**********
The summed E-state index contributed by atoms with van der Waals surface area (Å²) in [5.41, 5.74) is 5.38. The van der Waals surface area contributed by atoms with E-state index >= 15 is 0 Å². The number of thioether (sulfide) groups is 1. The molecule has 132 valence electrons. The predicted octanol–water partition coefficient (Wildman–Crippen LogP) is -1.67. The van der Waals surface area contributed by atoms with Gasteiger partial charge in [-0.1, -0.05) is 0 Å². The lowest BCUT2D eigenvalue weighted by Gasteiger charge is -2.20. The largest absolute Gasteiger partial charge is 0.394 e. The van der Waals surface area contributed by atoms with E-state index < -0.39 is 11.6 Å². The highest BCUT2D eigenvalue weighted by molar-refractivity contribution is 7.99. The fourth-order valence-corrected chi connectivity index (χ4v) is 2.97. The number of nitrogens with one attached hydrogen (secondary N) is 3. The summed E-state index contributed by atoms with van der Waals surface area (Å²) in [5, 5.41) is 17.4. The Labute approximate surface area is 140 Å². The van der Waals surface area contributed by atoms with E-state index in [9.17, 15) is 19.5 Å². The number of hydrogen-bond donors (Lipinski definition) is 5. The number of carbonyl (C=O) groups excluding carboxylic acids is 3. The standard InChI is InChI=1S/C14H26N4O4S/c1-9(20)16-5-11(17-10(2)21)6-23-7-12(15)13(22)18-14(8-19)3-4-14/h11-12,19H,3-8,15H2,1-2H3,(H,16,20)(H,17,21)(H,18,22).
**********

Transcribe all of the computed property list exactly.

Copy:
The summed E-state index contributed by atoms with van der Waals surface area (Å²) in [5.41, 5.74) is 5.38. The van der Waals surface area contributed by atoms with E-state index >= 15 is 0 Å². The number of thioether (sulfide) groups is 1. The molecule has 132 valence electrons. The predicted octanol–water partition coefficient (Wildman–Crippen LogP) is -1.67. The van der Waals surface area contributed by atoms with Gasteiger partial charge in [-0.1, -0.05) is 0 Å². The lowest BCUT2D eigenvalue weighted by Gasteiger charge is -2.20. The largest absolute Gasteiger partial charge is 0.394 e. The van der Waals surface area contributed by atoms with E-state index < -0.39 is 11.6 Å². The highest BCUT2D eigenvalue weighted by molar-refractivity contribution is 7.99. The fourth-order valence-corrected chi connectivity index (χ4v) is 2.97. The number of nitrogens with one attached hydrogen (secondary N) is 3. The summed E-state index contributed by atoms with van der Waals surface area (Å²) in [5, 5.41) is 17.4. The Labute approximate surface area is 140 Å². The van der Waals surface area contributed by atoms with E-state index in [9.17, 15) is 19.5 Å². The number of hydrogen-bond donors (Lipinski definition) is 5. The number of carbonyl (C=O) groups excluding carboxylic acids is 3. The standard InChI is InChI=1S/C14H26N4O4S/c1-9(20)16-5-11(17-10(2)21)6-23-7-12(15)13(22)18-14(8-19)3-4-14/h11-12,19H,3-8,15H2,1-2H3,(H,16,20)(H,17,21)(H,18,22).